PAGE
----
8. Olivier Blanchard & Andrei Shleifer, 2000. "Federalism with and without Political Centralization: China versus Russia," NBER Working Papers 7616, National Bureau of Economic Research, Inc.
  9. J. David Brown & John S. Earle, 2000. "Competition and Firm Performance: Lessons from Russia," William Davidson Institute Working Papers Series 296, William Davidson Institute at the University of Michigan.
  10. Nickell, Stephen J, 1996. "Competition and Corporate Performance," Journal of Political Economy, University of Chicago Press, vol. 104(4), pages 724-46, August.
  11. Guido Friebel & Sergei Guriev, 2000. "Should I Stay or Can I Go? Worker Attachment in Russia," Working Papers w0008, Center for Economic and Financial Research (CEFIR).
  12. Shleifer, Andrei & Vishny, Robert W, 1994. "Politicians and Firms," The Quarterly Journal of Economics, MIT Press, vol. 109(4), pages 995-1025, November.
  13. Konstantin Sonin, 2003. "Why the Rich May Favor Poor Protection of Property Rights," Working Papers w0022, Center for Economic and Financial Research (CEFIR).
  14. Lavrov, Aleksei & Litwack, John & Sutherland, Douglas, 2001. "Fiscal federalist relations in Russia: a case for subnational autonomy," MPRA Paper 26537, University Library of Munich, Germany.
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Citations

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Cited by:
  1. Haaparanta, Pertti & Juurikkala, Tuuli & Lazareva, Olga & Pirttilä, Jukka & Solanko, Laura & Zhuravskaya, Ekaterina, 2003. "Firms and public service provision in Russia," BOFIT Discussion Papers 16/2003, Bank of Finland, Institute for Economies in Transition.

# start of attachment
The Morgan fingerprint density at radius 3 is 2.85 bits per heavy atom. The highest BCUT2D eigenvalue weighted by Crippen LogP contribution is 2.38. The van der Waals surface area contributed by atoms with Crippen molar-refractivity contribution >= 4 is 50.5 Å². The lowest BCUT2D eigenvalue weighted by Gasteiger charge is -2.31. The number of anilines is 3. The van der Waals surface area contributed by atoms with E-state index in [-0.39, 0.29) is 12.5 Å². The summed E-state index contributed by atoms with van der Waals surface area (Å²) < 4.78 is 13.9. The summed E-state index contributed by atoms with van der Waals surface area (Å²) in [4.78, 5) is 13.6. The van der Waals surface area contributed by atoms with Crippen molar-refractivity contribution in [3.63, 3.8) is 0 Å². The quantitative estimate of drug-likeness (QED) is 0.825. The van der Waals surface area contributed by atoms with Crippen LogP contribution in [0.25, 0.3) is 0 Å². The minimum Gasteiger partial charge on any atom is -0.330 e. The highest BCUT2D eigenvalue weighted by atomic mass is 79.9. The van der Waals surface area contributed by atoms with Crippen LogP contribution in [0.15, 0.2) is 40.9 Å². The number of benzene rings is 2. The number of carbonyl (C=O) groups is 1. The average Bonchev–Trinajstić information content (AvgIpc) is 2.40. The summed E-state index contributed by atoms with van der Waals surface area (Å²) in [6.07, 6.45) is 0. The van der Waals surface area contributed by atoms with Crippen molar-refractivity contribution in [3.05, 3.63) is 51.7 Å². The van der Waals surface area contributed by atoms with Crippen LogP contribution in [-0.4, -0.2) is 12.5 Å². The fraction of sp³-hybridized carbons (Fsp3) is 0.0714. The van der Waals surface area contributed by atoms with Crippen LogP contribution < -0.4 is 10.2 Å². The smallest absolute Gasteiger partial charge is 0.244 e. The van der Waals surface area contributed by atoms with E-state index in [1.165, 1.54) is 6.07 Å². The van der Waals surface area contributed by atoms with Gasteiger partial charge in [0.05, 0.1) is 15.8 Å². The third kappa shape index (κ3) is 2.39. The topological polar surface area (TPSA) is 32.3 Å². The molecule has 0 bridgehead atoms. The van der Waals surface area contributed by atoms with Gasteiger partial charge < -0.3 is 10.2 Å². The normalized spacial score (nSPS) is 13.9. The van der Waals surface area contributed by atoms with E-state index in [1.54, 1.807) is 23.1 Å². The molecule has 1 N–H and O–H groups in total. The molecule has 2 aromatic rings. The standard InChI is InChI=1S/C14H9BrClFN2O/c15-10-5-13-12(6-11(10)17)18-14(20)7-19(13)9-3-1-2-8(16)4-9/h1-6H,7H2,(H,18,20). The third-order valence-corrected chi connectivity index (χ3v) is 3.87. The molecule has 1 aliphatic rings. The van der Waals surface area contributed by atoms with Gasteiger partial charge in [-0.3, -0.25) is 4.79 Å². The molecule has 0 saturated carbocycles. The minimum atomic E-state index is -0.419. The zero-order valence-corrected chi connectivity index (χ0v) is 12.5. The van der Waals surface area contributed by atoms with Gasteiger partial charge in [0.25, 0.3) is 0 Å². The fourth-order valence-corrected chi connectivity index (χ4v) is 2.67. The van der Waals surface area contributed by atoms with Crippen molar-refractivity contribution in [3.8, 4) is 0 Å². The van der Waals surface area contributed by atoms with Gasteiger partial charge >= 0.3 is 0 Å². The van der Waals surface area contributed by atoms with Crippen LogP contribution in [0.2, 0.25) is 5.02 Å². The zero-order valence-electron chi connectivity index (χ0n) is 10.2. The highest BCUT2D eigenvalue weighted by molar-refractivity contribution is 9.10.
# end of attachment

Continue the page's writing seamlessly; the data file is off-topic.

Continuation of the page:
2. Zakolyukina Anastasia, 2006. "Bankrtuptcy in Russia: External Management Performance," EERC Working Paper Series 06-09e, EERC Research Network, Russia and CIS.
  3. Tuuli Juurikkala & Olga Lazareva, 2004. "To Divest or not to Divest? Social Assets in Russian Firms," ERSA conference papers ersa04p637, European Regional Science Association.
  4. Ufere, Nnaoke & Perelli, Sheri & Boland, Richard & Carlsson, Bo, 2012. "Merchants of Corruption: How Entrepreneurs Manufacture and Supply Bribes," World Development, Elsevier, vol. 40(12), pages 2440-2453.
  5. World Bank, 2005. "Russian Federation : From Transition to Development, A Country Economic Memorandum for the Russian Federation," World Bank Other Operational Studies 8628, The World Bank.
  6. Ariane Lambert-Mogiliansky & Konstantin Sonin & Ekaterina Zhuravskaya, 2003. "Capture of Bankruptcy: Theory and Russian Evidence," Working Papers w0038, Center for Economic and Financial Research (CEFIR).
  7. Kaufmann, Daniel, 2003. "Governance Redux: The Empirical Challenge," MPRA Paper 8210, University Library of Munich, Germany.
  8. Ponomareva, Maria & Zhuravskaya, Ekaterina, 2004. "Federal Tax Arrears in Russia: Liquidity Problems, Federal Redistribution or Russian Resistance?," CEPR Discussion Papers 4267, C.E.P.R. Discussion Papers.
  9. Ickes, Barry W. & Ofer, Gur, 2006. "The political economy of structural change in Russia," European Journal of Political Economy, Elsevier, vol. 22(2), pages 409-434, June.
  10. Phyllis Dininio & Robert W. Orttung, 2004. "Explaining Patterns of Corruption in the Russian Regions," William Davidson Institute Working Papers Series 727, William Davidson Institute at the University of Michigan.